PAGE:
While many of us are familiar with such famous words as, "Dearly beloved, we are gathered together here. . ." or "Ashes to ashes, dust to dust," we may not know that they originated with The Book of Common Prayer, which first appeared in 1549.
Like the words of the King James Bible and Shakespeare, the language of this prayer book has saturated English culture and letters. Here Alan Jacobs tells its story. Jacobs shows how The Book of Common Prayer - from its beginnings as a means of social and political control in the England of Henry VIII to its worldwide presence today - became a venerable work whose cadences express the heart of religious life for many.
The book's chief maker, Thomas Cranmer, Archbishop of Canterbury, created it as the authoritative manual of Christian worship throughout England. But as Jacobs recounts, the book has had a variable and dramatic career in the complicated history of English church politics, and has been the focus of celebrations, protests, and even jail terms. As time passed, new forms of the book were made to suit the many English-speaking nations: first in Scotland, then in the new United States, and eventually wherever the British Empire extended its arm.
Over time, Cranmer's book was adapted for different preferences and purposes. Jacobs vividly demonstrates how one book became many - and how it has shaped the devotional lives of men and women across the globe.
What made the experience of listening to The Book of Common Prayer the most enjoyable?
Alan Jacobs is clear, clever, and always interesting. He constantly finds the little detail or turn-of-phrase that makes the history come alive.
Did Robin Bloodworth do a good job differentiating all the characters? How?
This is pure history, without real characterization. The narration was somewhat mechanical, but it wasn't terribly distracting. The narrator didn't improve the experience, but his performance is no reason to avoid this excellent book.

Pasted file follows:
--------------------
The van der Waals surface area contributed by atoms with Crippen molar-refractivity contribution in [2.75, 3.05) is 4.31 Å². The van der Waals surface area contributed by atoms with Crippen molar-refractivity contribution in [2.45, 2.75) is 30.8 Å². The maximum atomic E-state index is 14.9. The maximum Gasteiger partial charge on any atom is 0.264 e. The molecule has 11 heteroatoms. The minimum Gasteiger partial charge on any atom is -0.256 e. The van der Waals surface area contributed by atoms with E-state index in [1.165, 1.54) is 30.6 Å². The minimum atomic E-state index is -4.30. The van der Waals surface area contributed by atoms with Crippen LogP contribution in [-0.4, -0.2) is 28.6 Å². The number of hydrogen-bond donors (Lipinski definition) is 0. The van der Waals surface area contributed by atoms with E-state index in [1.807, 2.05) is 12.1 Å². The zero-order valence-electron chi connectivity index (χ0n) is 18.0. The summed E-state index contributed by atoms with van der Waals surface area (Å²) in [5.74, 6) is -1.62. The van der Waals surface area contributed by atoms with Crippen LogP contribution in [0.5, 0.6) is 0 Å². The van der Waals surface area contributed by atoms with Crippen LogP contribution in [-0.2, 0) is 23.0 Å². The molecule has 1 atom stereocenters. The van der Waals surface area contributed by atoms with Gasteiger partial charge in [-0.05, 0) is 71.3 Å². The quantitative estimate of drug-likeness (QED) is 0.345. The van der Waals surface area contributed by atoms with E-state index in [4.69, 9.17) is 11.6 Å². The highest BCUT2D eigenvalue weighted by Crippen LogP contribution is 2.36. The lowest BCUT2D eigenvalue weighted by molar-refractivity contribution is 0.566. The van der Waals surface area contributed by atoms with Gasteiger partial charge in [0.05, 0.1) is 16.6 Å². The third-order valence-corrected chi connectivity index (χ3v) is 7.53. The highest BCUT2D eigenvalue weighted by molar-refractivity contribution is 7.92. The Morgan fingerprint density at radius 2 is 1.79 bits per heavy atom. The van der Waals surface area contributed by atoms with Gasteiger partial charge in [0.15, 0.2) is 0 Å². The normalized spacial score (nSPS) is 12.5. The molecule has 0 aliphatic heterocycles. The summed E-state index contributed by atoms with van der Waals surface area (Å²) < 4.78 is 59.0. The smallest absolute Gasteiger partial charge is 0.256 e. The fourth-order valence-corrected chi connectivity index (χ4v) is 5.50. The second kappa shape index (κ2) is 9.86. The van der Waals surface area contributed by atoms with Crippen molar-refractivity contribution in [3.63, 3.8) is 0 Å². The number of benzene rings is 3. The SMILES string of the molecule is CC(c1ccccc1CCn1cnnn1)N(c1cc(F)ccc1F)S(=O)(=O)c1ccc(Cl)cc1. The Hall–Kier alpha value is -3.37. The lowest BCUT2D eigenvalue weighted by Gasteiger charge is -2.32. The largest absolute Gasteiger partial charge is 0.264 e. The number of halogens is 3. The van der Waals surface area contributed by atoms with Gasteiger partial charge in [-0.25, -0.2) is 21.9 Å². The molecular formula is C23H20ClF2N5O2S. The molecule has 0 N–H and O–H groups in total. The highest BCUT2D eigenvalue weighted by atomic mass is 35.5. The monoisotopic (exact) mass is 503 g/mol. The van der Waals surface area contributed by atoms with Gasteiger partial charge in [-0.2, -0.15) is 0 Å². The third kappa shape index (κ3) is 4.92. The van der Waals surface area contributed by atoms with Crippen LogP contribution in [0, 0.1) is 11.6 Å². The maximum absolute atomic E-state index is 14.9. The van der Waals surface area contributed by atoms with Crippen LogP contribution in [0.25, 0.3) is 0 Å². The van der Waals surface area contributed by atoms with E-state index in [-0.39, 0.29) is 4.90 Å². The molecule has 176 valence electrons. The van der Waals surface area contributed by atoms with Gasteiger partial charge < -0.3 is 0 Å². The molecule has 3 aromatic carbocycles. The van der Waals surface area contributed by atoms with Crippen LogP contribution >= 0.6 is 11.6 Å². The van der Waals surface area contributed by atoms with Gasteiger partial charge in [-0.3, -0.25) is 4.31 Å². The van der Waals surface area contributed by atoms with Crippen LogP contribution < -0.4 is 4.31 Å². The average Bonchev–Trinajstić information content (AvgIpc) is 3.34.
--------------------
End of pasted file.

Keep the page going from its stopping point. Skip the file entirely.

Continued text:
Any additional comments?
This is a relatively brief history. It's neither scholarly nor comprehensive. It is, however, great fun with some penetrating insights. I used it in a book club at a my church, and it was the perfect fit for that audience.
One note on the audible vs. print versions: In this book, as in his previous ones, Alan Jacobs uses endnotes for substantial and often very interesting side comments. There isn't a very good way to convey these audio form, so they were simply left out of the audiobook. I had the print copy as well, so I just read them after chapter. But you are missing a bit of great content with the audiobook.
4 of 4 people found this review helpful
I'm a long time Episcopalian and have been interested in church history. There are the things I knew about and many I didn't know. Growth of Anglican church in India was a surprises.
Is there anything you would change about this book?
Though reviews may claim of the written version, " Jacobs has an obvious affinity for the prayer book," you cannot tell from the audiobook performance. The narrator sounds both pompous and skeptical regarding the material of the text.
Who was your favorite character and why?
The Book of Common Prayer. It's been through a lot and is still relevant today.
Who would you have cast as narrator instead of Robin Bloodworth?
Kenneth Branagh, Alec Guiness, or perhaps anyone from the actual U.K. with a lick of respect for the subject of the book being read.
Did The Book of Common Prayer inspire you to do anything?
Yes. Read the text myself.
Any additional comments?
An audible waste of a good text.
1 of 3 people found this review helpful
Seems like a lot of the same info over and over. Single denomination mostly. What about Disciples? I must of missed it.
0 of 1 people found this review helpful